The Black Cat Themes
The main themes in The Black Cat are guilt, madness, and alcohol abuse.
- Guilt: The narrator is consumed by guilt, which leads him to commit increasingly horrific acts.
- Madness: The narrator's madness is both a cause and a result of his crimes.
- Alcohol Abuse: The narrator was once a "docile" man, but his abuse of alcohol has led him to act as he does.
Last Updated October 18, 2023.
The Rejection of Guilt
The unnamed narrator of “The Black Cat” describes himself as “moody,” “irritable,” and increasingly “violent.” He is an alcoholic with an ever-worsening temper; he lashes out at his wife, “offers her personal violence,” and verbally abuses her with “intemperate language.” His poor behavior is apparent early on, but it only worsens. When his beloved black cat, Pluto, bites him, the narrator cuts the cat’s eye out. Much of the story focuses on the narrator’s guilt about this act—and the more violent acts that follow—and how his guilty conscience ultimately leads him deeper into alcoholism and abuse. He explains: “I experienced a sentiment half of horror, half of remorse … but it was, at best, a feeble and unequivocal feeling.” To quiet this feeling, he drinks to excess. Despite his claim that he does not regret his actions, his actions after each act of violence indicate that he must feel a sense of guilt.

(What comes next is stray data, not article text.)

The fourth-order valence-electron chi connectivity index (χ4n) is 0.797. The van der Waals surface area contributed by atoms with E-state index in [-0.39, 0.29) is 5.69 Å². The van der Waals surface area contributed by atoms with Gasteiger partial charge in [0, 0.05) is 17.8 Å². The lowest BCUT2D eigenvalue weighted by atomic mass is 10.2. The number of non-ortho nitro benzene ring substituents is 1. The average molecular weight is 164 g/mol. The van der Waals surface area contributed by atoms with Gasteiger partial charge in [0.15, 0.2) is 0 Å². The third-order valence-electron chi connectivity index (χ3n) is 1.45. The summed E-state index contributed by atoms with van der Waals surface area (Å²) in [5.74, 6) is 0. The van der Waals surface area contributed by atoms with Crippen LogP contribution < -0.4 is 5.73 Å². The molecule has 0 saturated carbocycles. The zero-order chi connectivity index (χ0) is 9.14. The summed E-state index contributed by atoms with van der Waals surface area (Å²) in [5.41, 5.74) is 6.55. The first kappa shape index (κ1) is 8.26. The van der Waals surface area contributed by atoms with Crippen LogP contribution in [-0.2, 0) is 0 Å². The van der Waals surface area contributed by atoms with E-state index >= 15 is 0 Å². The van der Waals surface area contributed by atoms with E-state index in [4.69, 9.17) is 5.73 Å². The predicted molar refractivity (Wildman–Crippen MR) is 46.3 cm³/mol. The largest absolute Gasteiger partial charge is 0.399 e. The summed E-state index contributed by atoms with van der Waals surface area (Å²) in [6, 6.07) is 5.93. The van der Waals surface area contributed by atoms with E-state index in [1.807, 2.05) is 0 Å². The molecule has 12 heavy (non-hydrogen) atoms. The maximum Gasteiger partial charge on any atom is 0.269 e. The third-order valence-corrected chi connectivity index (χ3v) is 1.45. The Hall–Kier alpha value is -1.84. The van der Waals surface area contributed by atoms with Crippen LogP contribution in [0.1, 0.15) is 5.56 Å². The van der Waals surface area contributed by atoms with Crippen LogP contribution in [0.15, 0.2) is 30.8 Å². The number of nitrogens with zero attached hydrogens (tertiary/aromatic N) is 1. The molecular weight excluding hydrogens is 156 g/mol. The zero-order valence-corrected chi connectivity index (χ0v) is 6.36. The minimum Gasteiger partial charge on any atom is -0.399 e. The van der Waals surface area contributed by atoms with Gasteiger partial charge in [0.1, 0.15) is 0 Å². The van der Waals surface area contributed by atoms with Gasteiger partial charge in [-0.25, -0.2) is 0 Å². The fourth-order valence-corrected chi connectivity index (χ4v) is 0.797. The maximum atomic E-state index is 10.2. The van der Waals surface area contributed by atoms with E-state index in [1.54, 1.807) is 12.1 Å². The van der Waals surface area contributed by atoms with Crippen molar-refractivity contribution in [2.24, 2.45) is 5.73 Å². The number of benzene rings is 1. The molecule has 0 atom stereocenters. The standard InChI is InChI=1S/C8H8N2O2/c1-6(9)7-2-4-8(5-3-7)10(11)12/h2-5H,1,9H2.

Unable to stand Pluto’s continued presence, he hangs the cat by a noose. Though the act is reprehensible, it is, perversely, an act of guilt. By murdering Pluto, the narrator is no longer haunted by the specter of his misdeeds. But this does not quiet the narrator’s guilt and, in fact, only worsens it. He begins to hallucinate, his deep-seated remorse buried beneath layers of alcohol and manifesting as visual apparitions. The narrator sees “the figure of a gigantic cat” with “a rope around [its] neck” on the only wall remaining after his house catches fire. A reasonable explanation for how an image of the cat arrived there cannot override the “deep impression” the event makes.
His guilt leads him to attempt to replace the cat, which had once been his close companion. The replacement cat, however, prefers the narrator’s wife; the narrator develops an inexplicable sense of rage toward the creature. When he discovers the cat is also missing an eye—the same one he carved from Pluto’s face—he “long[s] to destroy it.” To extinguish this new reminder of his guilt, the narrator attempts to kill the new cat with an ax. When his wife prevents him, he kills her instead.
The narrator’s reaction to killing his wife is remarkably calm, though it might be suggested that the narrator’s burial of his wife is an attempt to hide not only his crimes but also his guilt. Moreover, his unspoken desire for the policemen to find his wife’s body suggests his subconscious guilt. The black cat’s screeching leads the investigators to discover the wife’s body; it stands on her corpse, a reminder of the narrator’s guilt and inability to escape it.
Insanity and Perversion